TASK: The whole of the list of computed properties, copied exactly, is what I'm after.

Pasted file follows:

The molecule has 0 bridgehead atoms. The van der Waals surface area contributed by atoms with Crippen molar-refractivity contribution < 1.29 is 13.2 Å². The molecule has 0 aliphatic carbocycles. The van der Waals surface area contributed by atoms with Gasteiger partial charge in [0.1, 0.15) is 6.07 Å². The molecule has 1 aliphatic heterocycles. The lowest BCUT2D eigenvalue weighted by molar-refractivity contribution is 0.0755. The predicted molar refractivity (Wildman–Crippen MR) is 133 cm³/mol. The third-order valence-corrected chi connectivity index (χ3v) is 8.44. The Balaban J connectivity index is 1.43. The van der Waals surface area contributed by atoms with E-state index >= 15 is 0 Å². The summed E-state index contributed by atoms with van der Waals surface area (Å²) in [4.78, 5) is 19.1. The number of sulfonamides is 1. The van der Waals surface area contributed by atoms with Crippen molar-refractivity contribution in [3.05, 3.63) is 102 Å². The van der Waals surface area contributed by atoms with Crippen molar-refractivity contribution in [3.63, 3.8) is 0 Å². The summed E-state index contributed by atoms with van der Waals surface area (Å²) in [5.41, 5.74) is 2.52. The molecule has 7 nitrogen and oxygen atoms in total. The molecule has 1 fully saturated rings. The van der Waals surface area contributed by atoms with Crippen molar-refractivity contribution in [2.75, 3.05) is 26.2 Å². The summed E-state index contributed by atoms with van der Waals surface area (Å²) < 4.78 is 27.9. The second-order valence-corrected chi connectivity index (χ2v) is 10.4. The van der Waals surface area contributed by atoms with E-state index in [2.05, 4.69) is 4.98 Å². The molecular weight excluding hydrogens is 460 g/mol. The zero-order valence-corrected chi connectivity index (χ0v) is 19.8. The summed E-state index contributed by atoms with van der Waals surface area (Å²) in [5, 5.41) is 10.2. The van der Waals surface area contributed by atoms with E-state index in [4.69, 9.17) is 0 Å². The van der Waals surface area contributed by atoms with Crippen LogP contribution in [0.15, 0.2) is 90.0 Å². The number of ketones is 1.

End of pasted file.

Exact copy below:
The molecule has 0 bridgehead atoms. The van der Waals surface area contributed by atoms with Crippen molar-refractivity contribution < 1.29 is 13.2 Å². The molecule has 0 aliphatic carbocycles. The van der Waals surface area contributed by atoms with Gasteiger partial charge in [0.1, 0.15) is 6.07 Å². The molecule has 1 aliphatic heterocycles. The lowest BCUT2D eigenvalue weighted by molar-refractivity contribution is 0.0755. The predicted molar refractivity (Wildman–Crippen MR) is 133 cm³/mol. The third-order valence-corrected chi connectivity index (χ3v) is 8.44. The Balaban J connectivity index is 1.43. The van der Waals surface area contributed by atoms with E-state index >= 15 is 0 Å². The summed E-state index contributed by atoms with van der Waals surface area (Å²) in [4.78, 5) is 19.1. The number of sulfonamides is 1. The van der Waals surface area contributed by atoms with Crippen molar-refractivity contribution in [3.05, 3.63) is 102 Å². The van der Waals surface area contributed by atoms with Crippen molar-refractivity contribution in [3.63, 3.8) is 0 Å². The summed E-state index contributed by atoms with van der Waals surface area (Å²) in [5.41, 5.74) is 2.52. The molecule has 7 nitrogen and oxygen atoms in total. The molecule has 1 fully saturated rings. The van der Waals surface area contributed by atoms with Crippen molar-refractivity contribution in [2.75, 3.05) is 26.2 Å². The summed E-state index contributed by atoms with van der Waals surface area (Å²) < 4.78 is 27.9. The second-order valence-corrected chi connectivity index (χ2v) is 10.4. The van der Waals surface area contributed by atoms with E-state index in [2.05, 4.69) is 4.98 Å². The molecular weight excluding hydrogens is 460 g/mol. The zero-order valence-corrected chi connectivity index (χ0v) is 19.8. The summed E-state index contributed by atoms with van der Waals surface area (Å²) in [5, 5.41) is 10.2. The van der Waals surface area contributed by atoms with E-state index in [4.69, 9.17) is 0 Å². The van der Waals surface area contributed by atoms with Crippen LogP contribution in [0.15, 0.2) is 90.0 Å². The number of ketones is 1.